Master’s level – represents a plan to address a problem identified across multiple classrooms (i.e., teacher leader looking at data from multiple classrooms on the same grade level).
Specialist level – represents a plan to address a problem identified across an entire school, multiple schools, or throughout a district (i.e., an instructional leader addressing a problem across elementary schools in a district).
THE SIGNATURE PROJECT FINAL SUBMISSION
The culminating requirement in ED504 is the final iteration of your Signature Project Stage 1. The Signature Project Stage 1 is your research proposal. It is designed to guide candidates through the steps for planning an experimental study to examine an in-depth school improvement project focused on improving teaching and learning. The project involves an opportunity for candidates to apply the knowledge, skills, and behaviors they gain from their respective programs.
Cover Page Abstract Chapter 1: Research Problem
Introduction Statement of the Research Problem (include hypothesis) Data Graphic and Discussion Impact on Student Achievement Research Methodology Summary (of chapter 1)
Chapter 2: Literature Review Introduction Sub-headings (according to the organization of your study) Synthesis of Literature Review
Chapter 3: Methodology Introduction Population Sample Sample Technique (with justification) Role of Participants and Impact on Participants (with explanation) Plan for Protection of Human Subjects Variables
Timeline (with sequence of steps and timeline for data collection)
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Constitutive and Operation Definitions Description of Data (data needed) Reliability and Validity of Instrument Limitations
Appendix A: Consent Form Appendix B: Permission to Study Appendix C: Copy of the instrument or survey if one is used.
Double-space using Times New Roman 12 pt. font size. Follow the example found in the Course Resource section of this course.
Top, bottom and side margins must be 1 inch.
Pages must be numbered, top flushed right.
Organize the literature review according to themes important to the study.
Direct quoting of other authors is not permitted. All written text should be in your own words.
Appropriately cite all information sources using APA.
Include a minimum of ten scholarly sources, five of these sources should come from the primary literature (ED504 requirement). All ten sources should primarily be from the past five years.
References should be in APA format and on a separate page in the document.
If your scholarly literature sources were obtained from an Internet site (e.g., online journal article), include the URL and the date downloaded as part of the bibliographic details presented. Check APA on formatting.
Grammar and spelling must be correct.
INSTITUTIONAL REVIEW BOARD APPROVAL
Completion of the IRB approval does not occur in ED504.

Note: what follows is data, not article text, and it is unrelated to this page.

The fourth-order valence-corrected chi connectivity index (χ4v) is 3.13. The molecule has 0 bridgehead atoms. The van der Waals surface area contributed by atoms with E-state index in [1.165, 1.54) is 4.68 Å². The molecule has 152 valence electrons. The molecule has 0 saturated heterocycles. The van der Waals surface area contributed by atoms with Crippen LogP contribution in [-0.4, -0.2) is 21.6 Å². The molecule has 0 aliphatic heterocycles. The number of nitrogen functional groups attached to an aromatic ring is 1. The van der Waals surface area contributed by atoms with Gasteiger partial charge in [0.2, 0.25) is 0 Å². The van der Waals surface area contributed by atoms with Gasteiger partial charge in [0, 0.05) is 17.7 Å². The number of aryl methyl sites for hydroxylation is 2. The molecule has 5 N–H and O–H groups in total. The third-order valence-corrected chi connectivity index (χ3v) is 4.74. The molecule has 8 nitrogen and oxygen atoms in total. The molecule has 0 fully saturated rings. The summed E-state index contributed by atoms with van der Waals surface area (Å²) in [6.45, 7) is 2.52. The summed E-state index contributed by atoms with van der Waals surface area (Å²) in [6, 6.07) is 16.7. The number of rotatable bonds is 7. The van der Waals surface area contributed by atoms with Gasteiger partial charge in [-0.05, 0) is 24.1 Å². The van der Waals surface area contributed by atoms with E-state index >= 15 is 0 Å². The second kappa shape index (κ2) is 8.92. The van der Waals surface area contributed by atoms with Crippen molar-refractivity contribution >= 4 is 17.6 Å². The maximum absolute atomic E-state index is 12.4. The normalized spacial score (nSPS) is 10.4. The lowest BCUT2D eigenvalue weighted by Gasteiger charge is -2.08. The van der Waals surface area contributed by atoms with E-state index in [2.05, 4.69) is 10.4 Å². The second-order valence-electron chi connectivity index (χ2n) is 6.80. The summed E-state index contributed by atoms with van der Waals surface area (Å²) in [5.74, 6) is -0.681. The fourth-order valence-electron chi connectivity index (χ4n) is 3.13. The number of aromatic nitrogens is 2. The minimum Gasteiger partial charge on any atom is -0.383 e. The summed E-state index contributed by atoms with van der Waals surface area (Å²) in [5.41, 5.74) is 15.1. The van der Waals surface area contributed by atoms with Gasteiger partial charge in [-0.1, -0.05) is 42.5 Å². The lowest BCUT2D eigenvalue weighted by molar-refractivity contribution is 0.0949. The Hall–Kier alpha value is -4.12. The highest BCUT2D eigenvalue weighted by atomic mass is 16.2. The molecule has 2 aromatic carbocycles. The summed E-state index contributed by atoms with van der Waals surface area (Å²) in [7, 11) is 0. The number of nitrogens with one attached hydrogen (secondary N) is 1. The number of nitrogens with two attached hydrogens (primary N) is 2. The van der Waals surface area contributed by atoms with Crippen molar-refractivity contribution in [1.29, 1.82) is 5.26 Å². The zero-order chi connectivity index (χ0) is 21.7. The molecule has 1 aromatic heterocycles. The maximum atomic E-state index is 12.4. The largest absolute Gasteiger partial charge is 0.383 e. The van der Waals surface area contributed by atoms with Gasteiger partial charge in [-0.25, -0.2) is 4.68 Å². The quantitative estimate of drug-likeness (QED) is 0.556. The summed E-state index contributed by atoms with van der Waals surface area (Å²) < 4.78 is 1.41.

Candidates at both the Master’s and Specialist Levels are required to complete the Responsible Conduct of Research Program offered through Citi Training. (https://www.citiprogram.org/) The course candidates are expected to complete the Social, Behavioral and Education Sciences section. The modules that must be completed are Introduction to RCR, Research Involving Human Subjects, Collaborative Research, Conflicts of Interest, Data Management, Mentoring, Peer Review, Research Misconduct, and Plagiarism. This training is free.
Candidates must complete the Citi Training in ED504.
THE EFFECTS OF A MIXED-ABILITY CLASSROOM 1
The Effects of a Mixed-Ability Classroom on STAR Mathematics Scores
Felisha N. Cleland
University of West Alabama
ED5049621FA1: Tech of Educational Research
Mrs. Annah Rogers, B.A., M.S.
October 4, 2021
THE EFFECTS OF A MIXED-ABILITY CLASSROOM 2
Many schools, including Sand Rock High School, track students by ability even before
high school when natural tracking occurs. When this happens, lower-ability students lose the
confidence they need to make progress, and all abilities lose the opportunity to collaborate with
diverse peers. An alternative to this homogenous-ability tracking is to create mixed-ability
classrooms. The purpose of this study is to determine the effect of mixed-ability classes on
students of all ability levels. This proposal intends to investigate whether a transition from
homogenous-ability classrooms to mixed-ability classrooms will improve proficiency on the
STAR test in mathematics for 7th-grade students at Sand Rock High School. This project predicts
that this transition from homogenous-ability classrooms to mixed-ability classrooms will
improve student confidence and allow unique learning opportunities such as students being able
to collaborate with diverse peers, which in turn, will increase proficiency levels on STAR
mathematics scores for these students in 7th grade at Sand Rock High School. Data will be
collected at the beginning of the experiment and then every 9 weeks for an entire school year
with the teachers changing mid-year.
THE EFFECTS OF A MIXED-ABILITY CLASSROOM 3
The Effects of a Multi-Ability Classroom on Mathematics Scores
Chapter 1: Research Problem